Yes, it happens to everyone and it happened to me. My trustworthy phone couldn’t handle the work pressure and went into rehab. It came back but with no memory of earlier life. And since contacts are supposed to be a journalist’s backbone (really? How come I haven’t died yet?), it’s meant to be even more difficult for me. But but but, it’s not all that bad is what I have realized. Like some long lost philosopher who said something about silver linings in dark clouds, I feel this one also comes with its own share of benefits.
Some of the positive points of losing your phone book numbers.
1. Firstly, getting back numbers isn’t that difficult in this day and age of Orkut, Facebook, G chat, etc. So, one common mail or a status message is sufficient to get the numbers back. And if you are a journalist who thinks he has ‘important’ numbers saved on his phone, phhbbtttt to you!!!!!! EVERYONE has them. Just ask the person sitting next to you, period!
2. You come to know the actual number of people who exist in your part of stratosphere. The phone that is otherwise filled with random phone numbers and names that you have never heard of (but just ended up feeding them anyways thinking they will be useful in the future) now only has numbers that matter to you. And you would be surprised that you can actually do a head count. It tells you how big YOUR world is.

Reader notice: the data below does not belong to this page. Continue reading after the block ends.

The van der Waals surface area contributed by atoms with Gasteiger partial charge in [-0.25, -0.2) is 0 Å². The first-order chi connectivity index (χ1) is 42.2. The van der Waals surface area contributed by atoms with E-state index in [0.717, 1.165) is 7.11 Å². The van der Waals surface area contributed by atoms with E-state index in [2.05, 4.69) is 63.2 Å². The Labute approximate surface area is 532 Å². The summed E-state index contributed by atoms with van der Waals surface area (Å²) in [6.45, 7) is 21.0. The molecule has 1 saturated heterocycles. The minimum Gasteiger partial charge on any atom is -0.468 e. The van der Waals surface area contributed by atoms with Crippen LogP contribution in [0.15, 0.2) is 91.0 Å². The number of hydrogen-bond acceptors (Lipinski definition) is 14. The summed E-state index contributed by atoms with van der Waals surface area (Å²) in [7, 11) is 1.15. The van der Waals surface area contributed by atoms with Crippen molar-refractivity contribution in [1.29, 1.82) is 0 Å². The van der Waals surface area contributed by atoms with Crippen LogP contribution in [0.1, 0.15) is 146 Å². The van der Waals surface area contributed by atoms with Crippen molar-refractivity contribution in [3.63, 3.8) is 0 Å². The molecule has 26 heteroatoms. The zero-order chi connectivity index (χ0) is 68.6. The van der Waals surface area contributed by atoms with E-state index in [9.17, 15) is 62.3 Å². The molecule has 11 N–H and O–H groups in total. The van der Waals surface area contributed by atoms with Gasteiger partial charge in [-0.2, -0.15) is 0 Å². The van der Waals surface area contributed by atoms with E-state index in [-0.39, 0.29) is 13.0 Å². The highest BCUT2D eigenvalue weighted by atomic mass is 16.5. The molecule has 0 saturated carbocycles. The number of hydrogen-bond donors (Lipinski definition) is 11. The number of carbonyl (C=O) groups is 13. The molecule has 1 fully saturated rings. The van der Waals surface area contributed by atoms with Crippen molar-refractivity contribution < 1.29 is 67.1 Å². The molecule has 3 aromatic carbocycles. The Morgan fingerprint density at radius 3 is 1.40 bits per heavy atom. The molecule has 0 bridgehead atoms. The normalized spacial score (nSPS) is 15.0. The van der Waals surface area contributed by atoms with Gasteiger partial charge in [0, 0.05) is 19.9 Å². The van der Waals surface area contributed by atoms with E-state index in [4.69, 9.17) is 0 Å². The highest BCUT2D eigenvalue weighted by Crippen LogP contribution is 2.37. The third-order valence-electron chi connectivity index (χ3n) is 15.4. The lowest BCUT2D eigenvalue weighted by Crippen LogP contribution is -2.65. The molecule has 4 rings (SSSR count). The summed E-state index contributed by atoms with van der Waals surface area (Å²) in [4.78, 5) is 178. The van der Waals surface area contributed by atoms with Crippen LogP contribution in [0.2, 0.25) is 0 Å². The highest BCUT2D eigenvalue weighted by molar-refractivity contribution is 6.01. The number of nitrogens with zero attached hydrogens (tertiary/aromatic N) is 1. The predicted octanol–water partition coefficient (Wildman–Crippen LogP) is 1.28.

3. It serves as an excuse to think of those who you would want to stay in touch with, but perhaps didn’t take the initiative to do so, or maybe just played lazy. You touch base with them once again, and hopefully, you would value the second chance and ensure the person is more than a number in your contact list.
4. When saving the numbers yet again, take time out and observe. The name that goes with the number may not be the same as what it was earlier. For example, a friend whose name was saved as ‘Roshesh’ since college days was now saved as ‘Rashi’, only ‘Rashi’. Earlier I never bothered to save the person’s last name, but not any more, considering I always come across people who have very common names that most probably already exist in the contact list. Save their numbers as well and you can’t make out one from the other. All colleagues’ and ex-colleagues’ numbers were saved as ‘organisation name’ followed by ‘person’s name’, but not any more. Now, it’s only the person’s name. Do these changes say something about me? About how I have changed. Go figure.
5. If someone complains later how you NEVER stay in touch, you can always say, ‘Baba, my phone crashed! What to do? You didn’t call either!’ :P